- Bank mergers, competition and liquidity (2006)
- We model the impact of bank mergers on loan competition, reserve holdings and aggregate liquidity. A merger changes the distribution of liquidity shocks and creates an internal money market, leading to financial cost efficiencies and more precise estimates of liquidity needs. The merged banks may increase their reserve holdings through an internalization effect or decrease them because of a diversification effect. The merger also affects loan market competition, which in turn modifies the distribution of bank sizes and aggregate liquidity needs. Mergers among large banks tend to increase aggregate liquidity needs and thus the public provision of liquidity through monetary operations of the central bank. Klassifikation: D43, G21, G28, L13
- The economic impact of merger control legislation (2008)
- Based on a unique dataset of legislative changes in industrial countries, we identify events that strengthen the competition control of mergers and acquisitions, analyze their impact on banks and non-financial firms and explain the different reactions observed with specific regulatory characteristics of the banking sector. Covering nineteen countries for the period 1987 to 2004, we find that more competition-oriented merger control increases the stock prices of banks and decreases the stock prices of non-financial firms. Bank targets become more profitable and larger, while those of non-financial firms remain mostly unaffected. A major determinant of the positive bank returns is the degree of opaqueness that characterizes the institutional setup for supervisory bank merger reviews. The legal design of the supervisory control of bank mergers may therefore have important implications for real activity.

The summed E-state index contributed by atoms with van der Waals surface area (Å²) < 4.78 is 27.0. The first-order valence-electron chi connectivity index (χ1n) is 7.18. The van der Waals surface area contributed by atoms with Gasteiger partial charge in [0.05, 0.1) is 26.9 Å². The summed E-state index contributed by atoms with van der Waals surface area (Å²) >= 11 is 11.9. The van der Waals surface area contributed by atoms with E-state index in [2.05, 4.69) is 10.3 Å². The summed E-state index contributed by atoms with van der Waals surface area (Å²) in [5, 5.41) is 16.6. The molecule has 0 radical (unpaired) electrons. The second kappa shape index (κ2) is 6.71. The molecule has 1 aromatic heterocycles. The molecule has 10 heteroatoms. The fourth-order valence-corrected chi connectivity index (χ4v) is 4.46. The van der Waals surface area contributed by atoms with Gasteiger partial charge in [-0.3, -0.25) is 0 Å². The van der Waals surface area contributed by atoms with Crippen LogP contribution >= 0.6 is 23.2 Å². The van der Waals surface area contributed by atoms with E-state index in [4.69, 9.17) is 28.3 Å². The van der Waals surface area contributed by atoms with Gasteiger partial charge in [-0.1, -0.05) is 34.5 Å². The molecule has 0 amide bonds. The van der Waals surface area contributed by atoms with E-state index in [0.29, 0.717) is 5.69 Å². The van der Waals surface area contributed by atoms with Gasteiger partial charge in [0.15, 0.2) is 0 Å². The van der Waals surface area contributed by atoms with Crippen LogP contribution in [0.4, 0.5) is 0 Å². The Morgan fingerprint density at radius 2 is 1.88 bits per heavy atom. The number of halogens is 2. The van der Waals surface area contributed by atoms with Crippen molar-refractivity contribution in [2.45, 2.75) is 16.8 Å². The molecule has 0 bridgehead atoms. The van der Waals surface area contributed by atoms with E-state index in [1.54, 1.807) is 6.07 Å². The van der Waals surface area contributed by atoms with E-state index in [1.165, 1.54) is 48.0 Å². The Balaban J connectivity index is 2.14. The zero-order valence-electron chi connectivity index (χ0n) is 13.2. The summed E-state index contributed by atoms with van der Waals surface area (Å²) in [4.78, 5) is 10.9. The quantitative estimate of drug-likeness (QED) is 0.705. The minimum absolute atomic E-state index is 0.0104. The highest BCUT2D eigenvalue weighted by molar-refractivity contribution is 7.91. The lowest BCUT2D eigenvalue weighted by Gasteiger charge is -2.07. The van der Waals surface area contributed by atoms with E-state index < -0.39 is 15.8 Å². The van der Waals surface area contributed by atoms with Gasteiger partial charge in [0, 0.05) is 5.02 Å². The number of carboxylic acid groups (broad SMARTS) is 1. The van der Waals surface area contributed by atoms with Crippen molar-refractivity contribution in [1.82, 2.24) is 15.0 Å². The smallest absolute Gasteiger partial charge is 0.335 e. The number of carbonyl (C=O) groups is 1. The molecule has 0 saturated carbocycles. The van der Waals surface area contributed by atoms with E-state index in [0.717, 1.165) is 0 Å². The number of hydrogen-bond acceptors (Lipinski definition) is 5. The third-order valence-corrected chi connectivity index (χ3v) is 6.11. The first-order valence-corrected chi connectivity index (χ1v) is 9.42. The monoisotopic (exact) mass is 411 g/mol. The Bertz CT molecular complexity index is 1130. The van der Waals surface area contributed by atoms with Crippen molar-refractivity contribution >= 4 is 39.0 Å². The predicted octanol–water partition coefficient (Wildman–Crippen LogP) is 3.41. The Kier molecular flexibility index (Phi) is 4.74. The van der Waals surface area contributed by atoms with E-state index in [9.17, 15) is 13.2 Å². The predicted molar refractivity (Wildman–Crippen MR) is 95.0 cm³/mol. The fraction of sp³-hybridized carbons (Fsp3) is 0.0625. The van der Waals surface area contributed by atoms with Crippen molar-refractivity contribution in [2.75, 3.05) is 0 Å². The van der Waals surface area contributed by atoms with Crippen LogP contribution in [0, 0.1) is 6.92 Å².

- The Euro and international capital markets (2000)
- This paper provides a broad empirical examination of the major currencies' roles in international capital markets, with a special emphasis on the first year of the euro. A contribution is made as to how to measure these roles, both for international financing as well as for international investment. The times series collected for these measures allow for the identification of changes in the role of the euro during 1999 compared to the aggregate of euro predecessor currencies, net of intra -euro area assets/liabilities, before stage 3 of EMU. A number of key factors determining the currency distribution of international portfolio investments, such as relative market liquidity and relative risk characteristics of assets, are also examined empirically. It turns out that for almost all important market segments for which data are available, the euro immediately became the second most widely used currency for international financing and investment. For the flow of international bond and note issuance it experienced significant growth in 1999 even slightly overtaking the US dollar in the second half of the year. The euro's international investment role appears more static though, since most of the early external asset supply in euro is actually absorbed by euro area residents.